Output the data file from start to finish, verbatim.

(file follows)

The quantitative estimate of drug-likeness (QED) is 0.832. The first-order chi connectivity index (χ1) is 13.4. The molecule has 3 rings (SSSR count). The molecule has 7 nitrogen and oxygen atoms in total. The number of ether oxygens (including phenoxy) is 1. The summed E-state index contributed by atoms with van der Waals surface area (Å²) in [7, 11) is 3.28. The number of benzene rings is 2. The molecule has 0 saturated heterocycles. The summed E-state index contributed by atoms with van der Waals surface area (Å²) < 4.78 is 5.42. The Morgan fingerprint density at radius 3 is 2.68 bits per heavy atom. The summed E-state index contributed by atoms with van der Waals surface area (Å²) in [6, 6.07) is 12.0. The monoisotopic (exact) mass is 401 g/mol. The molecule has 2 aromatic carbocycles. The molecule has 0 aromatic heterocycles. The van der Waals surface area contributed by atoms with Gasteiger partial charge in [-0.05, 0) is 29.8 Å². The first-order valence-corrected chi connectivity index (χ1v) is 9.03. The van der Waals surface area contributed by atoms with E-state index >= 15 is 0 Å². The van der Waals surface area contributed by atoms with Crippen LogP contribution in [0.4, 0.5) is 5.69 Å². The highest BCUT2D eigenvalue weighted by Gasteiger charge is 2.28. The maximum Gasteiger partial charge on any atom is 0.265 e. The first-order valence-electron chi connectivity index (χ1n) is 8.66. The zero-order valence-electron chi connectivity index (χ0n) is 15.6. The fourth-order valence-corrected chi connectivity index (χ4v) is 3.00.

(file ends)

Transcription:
The quantitative estimate of drug-likeness (QED) is 0.832. The first-order chi connectivity index (χ1) is 13.4. The molecule has 3 rings (SSSR count). The molecule has 7 nitrogen and oxygen atoms in total. The number of ether oxygens (including phenoxy) is 1. The summed E-state index contributed by atoms with van der Waals surface area (Å²) in [7, 11) is 3.28. The number of benzene rings is 2. The molecule has 0 saturated heterocycles. The summed E-state index contributed by atoms with van der Waals surface area (Å²) < 4.78 is 5.42. The Morgan fingerprint density at radius 3 is 2.68 bits per heavy atom. The summed E-state index contributed by atoms with van der Waals surface area (Å²) in [6, 6.07) is 12.0. The monoisotopic (exact) mass is 401 g/mol. The molecule has 2 aromatic carbocycles. The molecule has 0 aromatic heterocycles. The van der Waals surface area contributed by atoms with Gasteiger partial charge in [-0.05, 0) is 29.8 Å². The first-order valence-corrected chi connectivity index (χ1v) is 9.03. The van der Waals surface area contributed by atoms with E-state index >= 15 is 0 Å². The van der Waals surface area contributed by atoms with Crippen LogP contribution in [0.4, 0.5) is 5.69 Å². The highest BCUT2D eigenvalue weighted by Gasteiger charge is 2.28. The maximum Gasteiger partial charge on any atom is 0.265 e. The first-order valence-electron chi connectivity index (χ1n) is 8.66. The zero-order valence-electron chi connectivity index (χ0n) is 15.6. The fourth-order valence-corrected chi connectivity index (χ4v) is 3.00.